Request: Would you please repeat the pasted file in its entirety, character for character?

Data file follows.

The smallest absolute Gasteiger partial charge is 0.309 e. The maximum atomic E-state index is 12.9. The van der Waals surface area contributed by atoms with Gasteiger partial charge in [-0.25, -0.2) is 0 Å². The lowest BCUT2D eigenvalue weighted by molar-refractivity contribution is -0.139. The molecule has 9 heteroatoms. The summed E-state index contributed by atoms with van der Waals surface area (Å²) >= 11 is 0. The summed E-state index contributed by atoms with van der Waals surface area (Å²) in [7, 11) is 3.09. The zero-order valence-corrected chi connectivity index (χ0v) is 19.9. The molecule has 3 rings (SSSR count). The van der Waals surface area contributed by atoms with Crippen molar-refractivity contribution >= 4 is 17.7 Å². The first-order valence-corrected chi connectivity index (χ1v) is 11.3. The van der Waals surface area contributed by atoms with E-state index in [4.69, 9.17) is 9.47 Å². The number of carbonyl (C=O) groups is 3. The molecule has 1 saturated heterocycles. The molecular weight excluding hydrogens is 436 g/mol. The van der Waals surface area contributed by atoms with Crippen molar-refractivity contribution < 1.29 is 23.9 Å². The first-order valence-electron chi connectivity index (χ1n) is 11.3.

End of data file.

The smallest absolute Gasteiger partial charge is 0.309 e. The maximum atomic E-state index is 12.9. The van der Waals surface area contributed by atoms with Gasteiger partial charge in [-0.25, -0.2) is 0 Å². The lowest BCUT2D eigenvalue weighted by molar-refractivity contribution is -0.139. The molecule has 9 heteroatoms. The summed E-state index contributed by atoms with van der Waals surface area (Å²) >= 11 is 0. The summed E-state index contributed by atoms with van der Waals surface area (Å²) in [7, 11) is 3.09. The zero-order valence-corrected chi connectivity index (χ0v) is 19.9. The molecule has 3 rings (SSSR count). The van der Waals surface area contributed by atoms with Crippen molar-refractivity contribution >= 4 is 17.7 Å². The first-order valence-corrected chi connectivity index (χ1v) is 11.3. The van der Waals surface area contributed by atoms with E-state index in [4.69, 9.17) is 9.47 Å². The number of carbonyl (C=O) groups is 3. The molecule has 1 saturated heterocycles. The molecular weight excluding hydrogens is 436 g/mol. The van der Waals surface area contributed by atoms with Crippen molar-refractivity contribution < 1.29 is 23.9 Å². The first-order valence-electron chi connectivity index (χ1n) is 11.3.